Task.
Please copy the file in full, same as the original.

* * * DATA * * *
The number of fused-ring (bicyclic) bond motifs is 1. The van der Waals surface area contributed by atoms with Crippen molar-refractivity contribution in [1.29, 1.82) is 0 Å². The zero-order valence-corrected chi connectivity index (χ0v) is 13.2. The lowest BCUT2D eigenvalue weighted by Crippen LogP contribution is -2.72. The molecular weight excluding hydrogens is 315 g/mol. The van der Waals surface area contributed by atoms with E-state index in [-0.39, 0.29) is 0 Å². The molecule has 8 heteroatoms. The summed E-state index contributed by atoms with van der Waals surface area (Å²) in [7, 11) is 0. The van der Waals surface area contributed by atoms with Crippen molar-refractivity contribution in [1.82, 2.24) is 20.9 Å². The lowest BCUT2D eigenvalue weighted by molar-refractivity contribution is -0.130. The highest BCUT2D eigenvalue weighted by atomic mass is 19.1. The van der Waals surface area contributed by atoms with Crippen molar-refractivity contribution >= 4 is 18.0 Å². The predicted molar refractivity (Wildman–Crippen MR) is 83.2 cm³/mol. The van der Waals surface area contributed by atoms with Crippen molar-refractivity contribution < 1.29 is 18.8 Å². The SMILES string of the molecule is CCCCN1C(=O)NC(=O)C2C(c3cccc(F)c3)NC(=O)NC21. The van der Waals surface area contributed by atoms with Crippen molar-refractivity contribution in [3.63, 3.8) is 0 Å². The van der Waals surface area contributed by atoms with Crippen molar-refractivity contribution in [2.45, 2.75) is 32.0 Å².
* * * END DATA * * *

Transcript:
The number of fused-ring (bicyclic) bond motifs is 1. The van der Waals surface area contributed by atoms with Crippen molar-refractivity contribution in [1.29, 1.82) is 0 Å². The zero-order valence-corrected chi connectivity index (χ0v) is 13.2. The lowest BCUT2D eigenvalue weighted by Crippen LogP contribution is -2.72. The molecular weight excluding hydrogens is 315 g/mol. The van der Waals surface area contributed by atoms with E-state index in [-0.39, 0.29) is 0 Å². The molecule has 8 heteroatoms. The summed E-state index contributed by atoms with van der Waals surface area (Å²) in [7, 11) is 0. The van der Waals surface area contributed by atoms with Crippen molar-refractivity contribution in [1.82, 2.24) is 20.9 Å². The lowest BCUT2D eigenvalue weighted by molar-refractivity contribution is -0.130. The highest BCUT2D eigenvalue weighted by atomic mass is 19.1. The van der Waals surface area contributed by atoms with Crippen molar-refractivity contribution >= 4 is 18.0 Å². The predicted molar refractivity (Wildman–Crippen MR) is 83.2 cm³/mol. The van der Waals surface area contributed by atoms with Crippen molar-refractivity contribution < 1.29 is 18.8 Å². The SMILES string of the molecule is CCCCN1C(=O)NC(=O)C2C(c3cccc(F)c3)NC(=O)NC21. The van der Waals surface area contributed by atoms with Crippen molar-refractivity contribution in [3.63, 3.8) is 0 Å². The van der Waals surface area contributed by atoms with Crippen molar-refractivity contribution in [2.45, 2.75) is 32.0 Å².